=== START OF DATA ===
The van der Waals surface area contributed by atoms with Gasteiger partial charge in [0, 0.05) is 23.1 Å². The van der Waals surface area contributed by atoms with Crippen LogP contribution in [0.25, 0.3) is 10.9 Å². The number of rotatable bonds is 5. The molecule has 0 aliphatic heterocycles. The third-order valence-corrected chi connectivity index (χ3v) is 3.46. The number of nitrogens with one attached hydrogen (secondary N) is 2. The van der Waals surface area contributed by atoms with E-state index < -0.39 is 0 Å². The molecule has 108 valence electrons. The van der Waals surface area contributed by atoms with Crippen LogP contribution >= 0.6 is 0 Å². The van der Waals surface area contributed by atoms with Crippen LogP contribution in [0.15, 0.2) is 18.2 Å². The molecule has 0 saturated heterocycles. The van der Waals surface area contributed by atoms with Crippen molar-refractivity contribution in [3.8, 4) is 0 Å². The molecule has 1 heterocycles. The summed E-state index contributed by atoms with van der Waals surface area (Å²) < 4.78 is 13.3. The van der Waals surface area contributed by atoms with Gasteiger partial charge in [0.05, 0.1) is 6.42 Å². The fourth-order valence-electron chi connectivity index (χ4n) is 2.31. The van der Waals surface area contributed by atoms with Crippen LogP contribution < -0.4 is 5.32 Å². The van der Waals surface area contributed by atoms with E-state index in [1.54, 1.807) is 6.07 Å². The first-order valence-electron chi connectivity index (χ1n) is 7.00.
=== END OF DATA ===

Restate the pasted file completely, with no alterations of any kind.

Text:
The van der Waals surface area contributed by atoms with Gasteiger partial charge in [0, 0.05) is 23.1 Å². The van der Waals surface area contributed by atoms with Crippen LogP contribution in [0.25, 0.3) is 10.9 Å². The number of rotatable bonds is 5. The molecule has 0 aliphatic heterocycles. The third-order valence-corrected chi connectivity index (χ3v) is 3.46. The number of nitrogens with one attached hydrogen (secondary N) is 2. The van der Waals surface area contributed by atoms with E-state index < -0.39 is 0 Å². The molecule has 108 valence electrons. The van der Waals surface area contributed by atoms with Crippen LogP contribution >= 0.6 is 0 Å². The van der Waals surface area contributed by atoms with Crippen LogP contribution in [0.15, 0.2) is 18.2 Å². The molecule has 0 saturated heterocycles. The van der Waals surface area contributed by atoms with Crippen molar-refractivity contribution in [3.8, 4) is 0 Å². The molecule has 1 heterocycles. The summed E-state index contributed by atoms with van der Waals surface area (Å²) < 4.78 is 13.3. The van der Waals surface area contributed by atoms with Gasteiger partial charge in [0.05, 0.1) is 6.42 Å². The fourth-order valence-electron chi connectivity index (χ4n) is 2.31. The van der Waals surface area contributed by atoms with Crippen LogP contribution < -0.4 is 5.32 Å². The van der Waals surface area contributed by atoms with E-state index in [1.54, 1.807) is 6.07 Å². The first-order valence-electron chi connectivity index (χ1n) is 7.00.